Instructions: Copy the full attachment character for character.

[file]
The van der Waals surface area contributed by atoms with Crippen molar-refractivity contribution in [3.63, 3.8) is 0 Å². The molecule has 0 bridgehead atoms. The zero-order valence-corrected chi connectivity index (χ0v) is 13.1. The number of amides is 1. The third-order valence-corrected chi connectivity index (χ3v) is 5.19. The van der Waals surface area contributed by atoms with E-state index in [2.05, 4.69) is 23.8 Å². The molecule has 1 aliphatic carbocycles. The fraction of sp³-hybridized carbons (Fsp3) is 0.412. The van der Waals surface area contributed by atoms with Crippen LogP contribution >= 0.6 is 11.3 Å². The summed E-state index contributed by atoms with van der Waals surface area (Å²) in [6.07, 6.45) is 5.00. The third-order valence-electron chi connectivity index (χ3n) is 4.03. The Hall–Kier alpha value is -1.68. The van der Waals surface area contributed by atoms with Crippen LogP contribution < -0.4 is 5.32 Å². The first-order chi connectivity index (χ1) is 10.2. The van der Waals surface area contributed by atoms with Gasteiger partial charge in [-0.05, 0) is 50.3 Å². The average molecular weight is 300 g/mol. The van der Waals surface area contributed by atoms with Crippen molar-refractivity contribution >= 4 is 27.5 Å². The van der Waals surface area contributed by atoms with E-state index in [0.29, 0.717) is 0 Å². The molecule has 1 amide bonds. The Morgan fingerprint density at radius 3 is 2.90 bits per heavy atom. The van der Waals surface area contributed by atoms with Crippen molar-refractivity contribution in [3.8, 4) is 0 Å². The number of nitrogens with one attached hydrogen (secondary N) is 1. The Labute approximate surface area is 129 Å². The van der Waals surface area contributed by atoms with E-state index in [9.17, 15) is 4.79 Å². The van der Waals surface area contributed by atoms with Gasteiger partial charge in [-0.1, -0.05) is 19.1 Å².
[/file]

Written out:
The van der Waals surface area contributed by atoms with Crippen molar-refractivity contribution in [3.63, 3.8) is 0 Å². The molecule has 0 bridgehead atoms. The zero-order valence-corrected chi connectivity index (χ0v) is 13.1. The number of amides is 1. The third-order valence-corrected chi connectivity index (χ3v) is 5.19. The van der Waals surface area contributed by atoms with E-state index in [2.05, 4.69) is 23.8 Å². The molecule has 1 aliphatic carbocycles. The fraction of sp³-hybridized carbons (Fsp3) is 0.412. The van der Waals surface area contributed by atoms with Crippen LogP contribution >= 0.6 is 11.3 Å². The summed E-state index contributed by atoms with van der Waals surface area (Å²) in [6.07, 6.45) is 5.00. The third-order valence-electron chi connectivity index (χ3n) is 4.03. The Hall–Kier alpha value is -1.68. The van der Waals surface area contributed by atoms with Crippen LogP contribution < -0.4 is 5.32 Å². The first-order chi connectivity index (χ1) is 10.2. The van der Waals surface area contributed by atoms with Gasteiger partial charge in [-0.05, 0) is 50.3 Å². The average molecular weight is 300 g/mol. The van der Waals surface area contributed by atoms with Crippen molar-refractivity contribution >= 4 is 27.5 Å². The van der Waals surface area contributed by atoms with E-state index in [0.29, 0.717) is 0 Å². The molecule has 1 amide bonds. The Morgan fingerprint density at radius 3 is 2.90 bits per heavy atom. The van der Waals surface area contributed by atoms with Crippen molar-refractivity contribution in [3.8, 4) is 0 Å². The number of nitrogens with one attached hydrogen (secondary N) is 1. The Labute approximate surface area is 129 Å². The van der Waals surface area contributed by atoms with E-state index in [9.17, 15) is 4.79 Å². The van der Waals surface area contributed by atoms with Gasteiger partial charge in [-0.1, -0.05) is 19.1 Å².